Want to know how to control rumors? Here’s the inside scoop
  • leadership
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Want to know how to control rumors? Here’s the inside scoop

“Did you hear? The company’s sales are down 60% because of the pandemic and half of us are going to lose our jobs! Somebody on the sixth floor told me, and he should know.”

That’s what a rumor sounds like. A really harmful rumor, because people who think they’re going to be laid off tomorrow don’t do their best work. They’re too busy jawing about the supposed disaster with colleagues, family and friends — and perhaps updating their resumes.

Why do rumors get started in an organization? And what can managers do to blunt their effects?

A thirst for information

To understand the genesis of rumors, consider this: People naturally feel the need for information about their environment. Over the millennia, the survival of human beings has depended on knowing what’s happening around them.

But in an organization, people often don’t have full information about their present, let alone their future. Organizations don’t feel comfortable sharing everything with employees, for good reasons: confidentiality, trade secrets, relationships with big stakeholders or donors, and the like.

This relative information vacuum causes uncertainty. But that’s something people have to live with in organizations. As a manager, you can’t remove all uncertainty from your employees’ lives.

What you can do something about is the next level of emotional uproar above uncertainty — anxiety. And it’s at this level that the most virulent rumors start and spread.

From uncertainty to anxiety

Psychology professors at the University of Minnesota and Oakland University in Michigan carried out a study that illuminates what happens to the rumor mill when uncertainty turns into anxiety.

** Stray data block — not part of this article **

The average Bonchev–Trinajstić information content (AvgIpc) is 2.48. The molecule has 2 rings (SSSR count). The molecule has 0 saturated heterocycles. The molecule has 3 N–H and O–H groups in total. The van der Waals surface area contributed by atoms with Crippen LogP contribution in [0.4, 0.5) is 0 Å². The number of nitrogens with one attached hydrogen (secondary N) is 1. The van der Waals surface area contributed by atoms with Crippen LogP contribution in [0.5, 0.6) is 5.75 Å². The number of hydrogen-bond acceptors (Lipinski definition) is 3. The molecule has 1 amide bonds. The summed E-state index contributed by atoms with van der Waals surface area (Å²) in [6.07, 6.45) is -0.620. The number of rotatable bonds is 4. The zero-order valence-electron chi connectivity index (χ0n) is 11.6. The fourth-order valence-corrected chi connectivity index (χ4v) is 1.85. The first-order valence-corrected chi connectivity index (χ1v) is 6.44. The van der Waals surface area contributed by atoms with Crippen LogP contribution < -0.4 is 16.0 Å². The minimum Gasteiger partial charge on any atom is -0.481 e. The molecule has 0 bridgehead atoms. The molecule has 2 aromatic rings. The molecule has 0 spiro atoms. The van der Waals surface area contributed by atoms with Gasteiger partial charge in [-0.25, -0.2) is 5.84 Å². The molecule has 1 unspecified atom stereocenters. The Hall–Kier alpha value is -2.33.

The researchers started buzz at a high school that exams had been stolen and the school was investigating. They let the rumor simmer for a few days. This created uncertainty in the student body about what had actually happened, and what the consequences might be.

Then the researchers divided classrooms into an experimental group and a control group. The principal appeared in the room of the experimental group, pointed at a student, and announced, “Please get your hat, coat, and books, and come with me. You will be gone for the rest of the day.” The idea here was to ramp up the room’s uncertainty to anxiety, and it worked.

When the researchers did follow-up interviews, they found that the students who had witnessed the principal’s summons transmitted the rumor to three fellow students. The others transmitted the rumor to only one other student, on average. The anxiety-causing incident tripled the spread of the initial rumor.

But that wasn’t all. The students in the experimental group were more likely to create and spread additional rumors. In that group, 70% of the students spread an average of 12 new rumors. In the control group just 14% of the students spread one or two new rumors.

How to talk it through

What can managers do to quell the anxiety that flings gasoline on the rumor fire? First, keep your ears open. Sometimes people will approach you for the real story, sometimes they won’t. In either case, once you’ve gotten wind of a significant rumor, call in those concerned and:

Reveal what you can.

Suppose you’ve learned confidentially from the C-suite that a division of your company is being sold to another corporation. One employee tells you he’s heard the entire company is going to be acquired. So you give a truthful but limited response, as in, “I can tell you our location is not being acquired and there’s no cause for concern. I’ll share new information as soon as I can.”

Introduce no mixed messages.

In the case above, for example, you wouldn’t want to speculate on any future interest the acquiring party might have in other divisions of your company.

Monitor the rumor.

You might take the employee(s)’ temperature informally the next day to make sure their concerns have been addressed.

Finally, as you address people, recognize that for them you represent the company. Everything you say is amplified. Your response should be calculated to contain uncertainty and prevent anxiety.

If you do all this, will you completely extinguish the rumor? Maybe not. Many employees just plain distrust management, and will retain some lingering uncertainty. But if you’re careful, and as truthful as you can be, they won’t feel the anxiety that amplifies rumors.

(This blog entry is adapted from the Rapid Learning module, “Controlling Rumors,” based on the following research study: Schachter, S., & Burdick, H. (1955). A field experiment on rumor transmission and distortion. The Journal of Abnormal and Social Psychology, 50(3), 363.)


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